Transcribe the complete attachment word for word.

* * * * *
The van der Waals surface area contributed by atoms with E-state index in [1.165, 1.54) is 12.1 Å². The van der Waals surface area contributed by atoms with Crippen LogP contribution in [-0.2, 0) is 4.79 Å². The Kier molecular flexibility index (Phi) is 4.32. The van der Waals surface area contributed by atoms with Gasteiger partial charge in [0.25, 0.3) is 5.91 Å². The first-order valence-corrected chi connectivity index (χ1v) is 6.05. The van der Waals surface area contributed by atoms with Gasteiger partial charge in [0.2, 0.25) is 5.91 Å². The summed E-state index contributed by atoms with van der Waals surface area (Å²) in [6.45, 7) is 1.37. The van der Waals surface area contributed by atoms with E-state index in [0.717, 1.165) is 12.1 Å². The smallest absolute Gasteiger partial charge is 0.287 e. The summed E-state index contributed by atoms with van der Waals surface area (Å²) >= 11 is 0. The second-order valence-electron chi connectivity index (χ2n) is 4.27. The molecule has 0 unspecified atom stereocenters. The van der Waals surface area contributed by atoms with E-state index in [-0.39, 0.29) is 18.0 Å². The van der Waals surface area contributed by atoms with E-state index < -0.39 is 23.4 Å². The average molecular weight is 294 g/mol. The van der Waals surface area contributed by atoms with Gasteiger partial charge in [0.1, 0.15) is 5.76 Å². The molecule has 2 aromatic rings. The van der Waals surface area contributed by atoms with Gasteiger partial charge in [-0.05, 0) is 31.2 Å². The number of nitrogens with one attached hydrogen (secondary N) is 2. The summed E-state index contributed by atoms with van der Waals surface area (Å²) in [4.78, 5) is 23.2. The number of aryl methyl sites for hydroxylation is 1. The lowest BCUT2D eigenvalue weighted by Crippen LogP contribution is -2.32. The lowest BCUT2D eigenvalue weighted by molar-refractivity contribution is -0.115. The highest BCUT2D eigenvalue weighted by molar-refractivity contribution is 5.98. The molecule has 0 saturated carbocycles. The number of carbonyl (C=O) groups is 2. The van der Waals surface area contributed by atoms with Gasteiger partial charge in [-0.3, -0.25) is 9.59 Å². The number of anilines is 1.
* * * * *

The van der Waals surface area contributed by atoms with E-state index in [1.165, 1.54) is 12.1 Å². The van der Waals surface area contributed by atoms with Crippen LogP contribution in [-0.2, 0) is 4.79 Å². The Kier molecular flexibility index (Phi) is 4.32. The van der Waals surface area contributed by atoms with Gasteiger partial charge in [0.25, 0.3) is 5.91 Å². The first-order valence-corrected chi connectivity index (χ1v) is 6.05. The van der Waals surface area contributed by atoms with Gasteiger partial charge in [0.2, 0.25) is 5.91 Å². The summed E-state index contributed by atoms with van der Waals surface area (Å²) in [6.45, 7) is 1.37. The van der Waals surface area contributed by atoms with E-state index in [0.717, 1.165) is 12.1 Å². The smallest absolute Gasteiger partial charge is 0.287 e. The summed E-state index contributed by atoms with van der Waals surface area (Å²) >= 11 is 0. The second-order valence-electron chi connectivity index (χ2n) is 4.27. The molecule has 0 unspecified atom stereocenters. The van der Waals surface area contributed by atoms with E-state index in [-0.39, 0.29) is 18.0 Å². The van der Waals surface area contributed by atoms with E-state index < -0.39 is 23.4 Å². The average molecular weight is 294 g/mol. The van der Waals surface area contributed by atoms with Gasteiger partial charge in [0.1, 0.15) is 5.76 Å². The molecule has 2 aromatic rings. The van der Waals surface area contributed by atoms with Gasteiger partial charge in [-0.05, 0) is 31.2 Å². The number of nitrogens with one attached hydrogen (secondary N) is 2. The summed E-state index contributed by atoms with van der Waals surface area (Å²) in [4.78, 5) is 23.2. The number of aryl methyl sites for hydroxylation is 1. The lowest BCUT2D eigenvalue weighted by Crippen LogP contribution is -2.32. The lowest BCUT2D eigenvalue weighted by molar-refractivity contribution is -0.115. The highest BCUT2D eigenvalue weighted by molar-refractivity contribution is 5.98. The molecule has 0 saturated carbocycles. The number of carbonyl (C=O) groups is 2. The van der Waals surface area contributed by atoms with Gasteiger partial charge in [-0.3, -0.25) is 9.59 Å². The number of anilines is 1.